Many communities are starting to move away from a strategy focused primarily on recycling to one that incorporates the other two “Rs” – reduce and reuse. Tulane has implemented many options to “lighten your load” on campus. For instance, implementing “single-use bags, PJ’s reusable mug policy, OZZI reusable container program, and their trash to treasure program for reducing waste” (14). Many colleges are switching to all “green” campuses as well. For example, American University in Washington D.C. is officially “100% waste free” (3). They’ve made small changes that have had large impacts. For example, “Green buildings incorporate energy efficient technologies and a focus on human health. Environmentally conscious grounds management means (they) plant local and adaptive species. (They) use solar energy, strive for zero waste, and work with community partners to offer sustainable transportation” (13). In addition, they’re now the first University in the U.S. to go carbon-neutral (13). Starting by “composting all paper towels from restrooms on campus and all kitchen waste from three dining areas. Bottled water and food trays have also gotten the ax, cutting waste by 32%. Auto lubes are recycled, furniture is recycled or reused, and kitchen grease is recycled for electricity” (3). These are great options to reduce many forms of waste. If Tulane were to implement more of these policies on campus and make the effort to be “100% waste free,” it would be a great example for the rest of the City of New Orleans. Creating traction by starting out small, hopefully it would spread to nearby restaurants, bars and neighborhoods, with the end goal of a more eco-friendly city.
Sustainability is something we need to strive for as a community. It can be defined as “responsible use of resources over an indefinite period of time. Responsible resource use has become increasingly important as the human population continues to grow and consume natural resources at unprecedented rates” (7). It is imperative that we all do our part. Examples of turning a daily lifestyle more sustainable include: turning off all the lights when leaving the house, taking shorter showers, using reusable containers for food on the go, and unplugging devices when not in use. For instance, in her article “I do not drive in the South … And here’s why,” Frances Roberts-Gregory explains that she does not drive in New Orleans, in part because she is “adverse to owning a car because of the impact of oil and gas on frontline communities of color … due to the energy companies’ heavy polluting” (11). It is our generation that now needs to do everything it can, individually and collectively, to protect the environment, before it has a blind realizationism that it is too late.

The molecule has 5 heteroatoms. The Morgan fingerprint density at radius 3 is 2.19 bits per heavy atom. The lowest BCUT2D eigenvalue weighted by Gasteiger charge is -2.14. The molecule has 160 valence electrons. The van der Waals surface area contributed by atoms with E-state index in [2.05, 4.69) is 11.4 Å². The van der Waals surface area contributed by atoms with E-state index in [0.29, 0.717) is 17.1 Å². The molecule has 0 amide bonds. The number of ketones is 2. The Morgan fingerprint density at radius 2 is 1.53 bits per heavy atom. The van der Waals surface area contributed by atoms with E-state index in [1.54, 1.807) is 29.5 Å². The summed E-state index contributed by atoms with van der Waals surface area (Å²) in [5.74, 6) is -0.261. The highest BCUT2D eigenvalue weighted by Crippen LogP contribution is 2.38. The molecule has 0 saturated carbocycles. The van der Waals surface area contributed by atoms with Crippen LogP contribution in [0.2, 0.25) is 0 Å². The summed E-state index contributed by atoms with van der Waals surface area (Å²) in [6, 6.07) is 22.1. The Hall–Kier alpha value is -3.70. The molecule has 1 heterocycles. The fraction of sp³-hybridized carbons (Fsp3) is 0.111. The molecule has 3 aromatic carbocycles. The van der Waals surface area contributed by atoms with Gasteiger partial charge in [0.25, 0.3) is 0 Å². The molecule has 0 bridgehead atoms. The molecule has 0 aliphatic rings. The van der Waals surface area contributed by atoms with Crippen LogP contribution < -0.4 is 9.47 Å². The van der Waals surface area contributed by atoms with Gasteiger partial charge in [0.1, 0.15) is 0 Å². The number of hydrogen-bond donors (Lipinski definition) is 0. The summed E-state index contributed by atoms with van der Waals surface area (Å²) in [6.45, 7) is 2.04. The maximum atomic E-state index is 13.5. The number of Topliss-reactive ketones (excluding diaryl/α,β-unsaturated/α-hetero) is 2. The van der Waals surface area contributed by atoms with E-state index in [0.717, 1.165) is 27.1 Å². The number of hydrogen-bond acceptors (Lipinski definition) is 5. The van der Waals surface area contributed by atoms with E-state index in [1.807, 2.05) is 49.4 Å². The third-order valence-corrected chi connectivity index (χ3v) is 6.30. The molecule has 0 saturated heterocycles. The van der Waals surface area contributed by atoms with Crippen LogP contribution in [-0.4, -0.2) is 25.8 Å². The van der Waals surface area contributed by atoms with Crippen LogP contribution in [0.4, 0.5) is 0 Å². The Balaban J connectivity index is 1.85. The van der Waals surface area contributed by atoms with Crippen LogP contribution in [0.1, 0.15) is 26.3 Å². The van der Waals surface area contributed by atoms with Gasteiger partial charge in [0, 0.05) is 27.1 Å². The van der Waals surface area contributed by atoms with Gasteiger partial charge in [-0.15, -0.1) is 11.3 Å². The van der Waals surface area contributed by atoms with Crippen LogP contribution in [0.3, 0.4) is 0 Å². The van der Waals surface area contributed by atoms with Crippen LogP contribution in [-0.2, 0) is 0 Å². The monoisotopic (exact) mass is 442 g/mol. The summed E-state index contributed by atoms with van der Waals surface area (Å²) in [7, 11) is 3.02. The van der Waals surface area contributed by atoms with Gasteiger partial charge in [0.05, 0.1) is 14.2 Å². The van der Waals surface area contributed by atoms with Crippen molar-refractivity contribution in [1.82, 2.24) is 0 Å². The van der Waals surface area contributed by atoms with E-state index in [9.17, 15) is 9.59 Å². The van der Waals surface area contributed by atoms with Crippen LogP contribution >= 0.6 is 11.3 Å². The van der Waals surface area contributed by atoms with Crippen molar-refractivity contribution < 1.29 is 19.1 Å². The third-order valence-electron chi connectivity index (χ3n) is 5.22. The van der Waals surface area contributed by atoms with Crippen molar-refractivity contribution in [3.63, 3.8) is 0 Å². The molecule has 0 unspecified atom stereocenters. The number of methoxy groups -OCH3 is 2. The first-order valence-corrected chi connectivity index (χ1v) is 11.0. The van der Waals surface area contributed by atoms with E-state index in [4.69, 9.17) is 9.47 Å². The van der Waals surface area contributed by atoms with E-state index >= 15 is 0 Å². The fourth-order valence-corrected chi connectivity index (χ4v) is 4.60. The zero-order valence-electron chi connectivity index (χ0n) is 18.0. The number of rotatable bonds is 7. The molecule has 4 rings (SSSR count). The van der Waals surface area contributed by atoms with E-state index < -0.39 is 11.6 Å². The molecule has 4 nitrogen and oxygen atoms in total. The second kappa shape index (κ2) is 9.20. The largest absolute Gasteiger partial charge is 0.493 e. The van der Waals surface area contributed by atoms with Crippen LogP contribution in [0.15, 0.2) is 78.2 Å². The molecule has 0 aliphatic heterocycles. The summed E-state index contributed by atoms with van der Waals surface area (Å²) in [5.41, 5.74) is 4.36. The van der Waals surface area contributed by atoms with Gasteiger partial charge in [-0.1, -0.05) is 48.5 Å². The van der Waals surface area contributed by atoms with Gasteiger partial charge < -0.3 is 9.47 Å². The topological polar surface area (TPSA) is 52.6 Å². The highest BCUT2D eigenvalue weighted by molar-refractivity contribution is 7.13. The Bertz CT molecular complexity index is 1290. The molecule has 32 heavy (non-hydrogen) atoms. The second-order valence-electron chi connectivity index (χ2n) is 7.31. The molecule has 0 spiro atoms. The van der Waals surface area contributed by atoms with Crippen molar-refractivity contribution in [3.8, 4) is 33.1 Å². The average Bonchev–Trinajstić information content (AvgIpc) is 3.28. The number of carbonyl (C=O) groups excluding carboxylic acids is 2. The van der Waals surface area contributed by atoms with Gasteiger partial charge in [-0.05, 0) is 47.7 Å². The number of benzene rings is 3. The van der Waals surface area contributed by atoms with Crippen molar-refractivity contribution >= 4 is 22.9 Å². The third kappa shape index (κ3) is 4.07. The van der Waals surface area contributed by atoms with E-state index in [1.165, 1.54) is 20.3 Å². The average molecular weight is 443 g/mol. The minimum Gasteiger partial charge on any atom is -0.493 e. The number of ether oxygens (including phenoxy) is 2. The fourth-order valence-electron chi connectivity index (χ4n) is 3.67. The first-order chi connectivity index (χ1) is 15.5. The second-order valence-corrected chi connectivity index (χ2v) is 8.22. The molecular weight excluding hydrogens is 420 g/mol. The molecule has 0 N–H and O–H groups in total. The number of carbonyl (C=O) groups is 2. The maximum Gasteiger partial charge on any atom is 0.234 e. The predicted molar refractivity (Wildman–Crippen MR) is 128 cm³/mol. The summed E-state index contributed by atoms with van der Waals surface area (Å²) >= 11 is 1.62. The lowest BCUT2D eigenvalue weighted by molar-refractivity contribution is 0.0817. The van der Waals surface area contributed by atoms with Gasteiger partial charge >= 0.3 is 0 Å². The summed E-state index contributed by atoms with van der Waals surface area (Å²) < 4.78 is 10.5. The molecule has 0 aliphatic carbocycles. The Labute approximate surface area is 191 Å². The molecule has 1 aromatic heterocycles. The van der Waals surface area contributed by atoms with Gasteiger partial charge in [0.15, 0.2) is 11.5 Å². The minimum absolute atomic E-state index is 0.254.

Times Picayune, 17 Apr. 2018, https://www.nola.com/news/environment/
article_7e6bdf06-5205-5d4d-9ef0-5b3d5346e16c.html). Accessed 16 Oct. 2019.
Times Picayune, 4 May 2019, www.nola.com/news/business/
article_e0f572ae-4df9-5cc1-9875-1c3e36bf0880.html. Accessed 16 Oct. 2019.
www.thebestcolleges.org/11-college-recycling-programs-that-put-all-others-to-shame/. Accessed 16 Oct.
4 .Krantz, Jon. “New Orleans needs to acknowledge its environmental issues.” Tulane
Hullabaloo, 14 Sept. 2018, tulanehullabaloo.com/42818/views/
new-orleans-needs-to-acknowledge-its-environmental-issues/. Accessed 16 Oct. 2019.
Times Picayune, 12 Jan. 2018, www.nola.com/news/weather/
article_7da3a9a4-fe30-5a45-97ba-3d2abc87ba75.html. Accessed 30 Oct. 2019.
Times Picayune, 17 May 2019, www.nola.com/news/business/
article_e0f572ae-4df9-5cc1-9875-1c3e36bf0880.html. Accessed 16 Oct. 2019.
vol. 71, no. 5, 2009, pp. 267–268. JSTOR, www.jstor.org/stable/27669428.).
8. Michener, William K., et al. “Climate Change, Hurricanes and Tropical Storms, and Rising Sea Level in Coastal Wetlands.” Ecological Applications, vol. 7, no. 3, 1997, pp. 770–801. JSTOR, www.jstor.org/stable/2269434.
louisiana/louis-armstrong-new-orleans-intl. Accessed 30 Oct. 2019.
united-states/louisiana/louis-armstrong-new-orleans-intl/august/1950. Accessed 30 Oct. 2019.
www.vianolavie.org/2019/09/27/i-do-not-drive-in-the-southand-heres-why/. Accessed 30 Oct. 2019.
12. Schleifstein, Mark. “Climate report: Louisiana, Southeast at exceptional risk through end of century.” NOLA.com / The Times Picayune, 30 Nov. 2018, NOLA.com / The Times Picayune, 17 May 2019, https://www.nola.com/news/article_b186a466-8b17-5f68-a2bd-64b080ac5686.html. Accessed 29 Oct. 2019.
campusservices.tulane.edu/content/lighten-your-load. Accessed 16 Oct. 2019.